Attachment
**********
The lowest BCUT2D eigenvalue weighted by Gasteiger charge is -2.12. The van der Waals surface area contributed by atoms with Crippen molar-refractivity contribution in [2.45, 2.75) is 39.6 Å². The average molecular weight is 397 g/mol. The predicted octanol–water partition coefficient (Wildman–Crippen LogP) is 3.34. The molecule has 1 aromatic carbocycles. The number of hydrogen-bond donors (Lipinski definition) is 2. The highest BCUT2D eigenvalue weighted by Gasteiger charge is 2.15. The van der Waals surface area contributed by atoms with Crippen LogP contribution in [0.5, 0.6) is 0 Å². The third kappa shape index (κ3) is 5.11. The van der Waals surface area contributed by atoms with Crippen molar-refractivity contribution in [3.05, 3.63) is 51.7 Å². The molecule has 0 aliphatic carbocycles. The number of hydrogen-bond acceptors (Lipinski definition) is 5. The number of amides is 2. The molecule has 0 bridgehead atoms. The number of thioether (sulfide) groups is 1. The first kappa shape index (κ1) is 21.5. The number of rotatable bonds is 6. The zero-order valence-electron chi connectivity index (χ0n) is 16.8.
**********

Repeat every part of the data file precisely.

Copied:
The lowest BCUT2D eigenvalue weighted by Gasteiger charge is -2.12. The van der Waals surface area contributed by atoms with Crippen molar-refractivity contribution in [2.45, 2.75) is 39.6 Å². The average molecular weight is 397 g/mol. The predicted octanol–water partition coefficient (Wildman–Crippen LogP) is 3.34. The molecule has 1 aromatic carbocycles. The number of hydrogen-bond donors (Lipinski definition) is 2. The highest BCUT2D eigenvalue weighted by Gasteiger charge is 2.15. The van der Waals surface area contributed by atoms with Crippen LogP contribution in [0.5, 0.6) is 0 Å². The third kappa shape index (κ3) is 5.11. The van der Waals surface area contributed by atoms with Crippen molar-refractivity contribution in [3.05, 3.63) is 51.7 Å². The molecule has 0 aliphatic carbocycles. The number of hydrogen-bond acceptors (Lipinski definition) is 5. The number of amides is 2. The molecule has 0 bridgehead atoms. The number of thioether (sulfide) groups is 1. The first kappa shape index (κ1) is 21.5. The number of rotatable bonds is 6. The zero-order valence-electron chi connectivity index (χ0n) is 16.8.